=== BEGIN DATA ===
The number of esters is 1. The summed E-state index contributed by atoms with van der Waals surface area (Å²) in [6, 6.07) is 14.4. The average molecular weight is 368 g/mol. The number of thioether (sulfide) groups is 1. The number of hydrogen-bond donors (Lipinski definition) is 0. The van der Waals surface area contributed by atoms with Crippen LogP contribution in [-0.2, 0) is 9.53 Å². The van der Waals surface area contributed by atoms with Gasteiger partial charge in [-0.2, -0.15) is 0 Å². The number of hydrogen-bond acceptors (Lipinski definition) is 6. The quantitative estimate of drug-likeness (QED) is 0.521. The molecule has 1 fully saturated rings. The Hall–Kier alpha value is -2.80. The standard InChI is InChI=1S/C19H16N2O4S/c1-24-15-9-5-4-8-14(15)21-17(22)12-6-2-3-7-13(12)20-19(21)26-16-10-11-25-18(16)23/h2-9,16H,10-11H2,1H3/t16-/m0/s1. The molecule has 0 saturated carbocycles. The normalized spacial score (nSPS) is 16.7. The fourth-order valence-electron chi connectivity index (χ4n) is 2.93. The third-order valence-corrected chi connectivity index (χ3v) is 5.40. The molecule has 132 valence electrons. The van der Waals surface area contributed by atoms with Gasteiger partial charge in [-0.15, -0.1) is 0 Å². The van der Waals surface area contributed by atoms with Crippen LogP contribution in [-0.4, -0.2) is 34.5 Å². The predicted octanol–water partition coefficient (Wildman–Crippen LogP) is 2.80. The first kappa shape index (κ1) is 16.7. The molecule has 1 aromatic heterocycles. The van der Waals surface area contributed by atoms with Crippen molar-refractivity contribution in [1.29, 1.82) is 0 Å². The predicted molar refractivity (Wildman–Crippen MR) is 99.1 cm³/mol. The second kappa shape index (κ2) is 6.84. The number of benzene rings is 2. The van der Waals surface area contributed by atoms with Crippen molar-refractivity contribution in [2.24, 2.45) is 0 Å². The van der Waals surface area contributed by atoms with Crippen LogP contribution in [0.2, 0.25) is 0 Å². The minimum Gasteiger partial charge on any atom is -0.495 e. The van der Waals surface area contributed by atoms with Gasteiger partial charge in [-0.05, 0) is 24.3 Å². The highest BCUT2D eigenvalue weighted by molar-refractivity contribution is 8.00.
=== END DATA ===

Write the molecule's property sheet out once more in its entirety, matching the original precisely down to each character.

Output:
The number of esters is 1. The summed E-state index contributed by atoms with van der Waals surface area (Å²) in [6, 6.07) is 14.4. The average molecular weight is 368 g/mol. The number of thioether (sulfide) groups is 1. The number of hydrogen-bond donors (Lipinski definition) is 0. The van der Waals surface area contributed by atoms with Crippen LogP contribution in [-0.2, 0) is 9.53 Å². The van der Waals surface area contributed by atoms with Gasteiger partial charge in [-0.2, -0.15) is 0 Å². The number of hydrogen-bond acceptors (Lipinski definition) is 6. The quantitative estimate of drug-likeness (QED) is 0.521. The molecule has 1 fully saturated rings. The Hall–Kier alpha value is -2.80. The standard InChI is InChI=1S/C19H16N2O4S/c1-24-15-9-5-4-8-14(15)21-17(22)12-6-2-3-7-13(12)20-19(21)26-16-10-11-25-18(16)23/h2-9,16H,10-11H2,1H3/t16-/m0/s1. The molecule has 0 saturated carbocycles. The normalized spacial score (nSPS) is 16.7. The fourth-order valence-electron chi connectivity index (χ4n) is 2.93. The third-order valence-corrected chi connectivity index (χ3v) is 5.40. The molecule has 132 valence electrons. The van der Waals surface area contributed by atoms with Gasteiger partial charge in [-0.15, -0.1) is 0 Å². The van der Waals surface area contributed by atoms with Crippen LogP contribution in [-0.4, -0.2) is 34.5 Å². The predicted octanol–water partition coefficient (Wildman–Crippen LogP) is 2.80. The first kappa shape index (κ1) is 16.7. The molecule has 1 aromatic heterocycles. The van der Waals surface area contributed by atoms with Crippen molar-refractivity contribution in [1.29, 1.82) is 0 Å². The predicted molar refractivity (Wildman–Crippen MR) is 99.1 cm³/mol. The second kappa shape index (κ2) is 6.84. The number of benzene rings is 2. The van der Waals surface area contributed by atoms with Crippen molar-refractivity contribution in [2.24, 2.45) is 0 Å². The van der Waals surface area contributed by atoms with Crippen LogP contribution in [0.2, 0.25) is 0 Å². The minimum Gasteiger partial charge on any atom is -0.495 e. The van der Waals surface area contributed by atoms with Gasteiger partial charge in [-0.05, 0) is 24.3 Å². The highest BCUT2D eigenvalue weighted by molar-refractivity contribution is 8.00.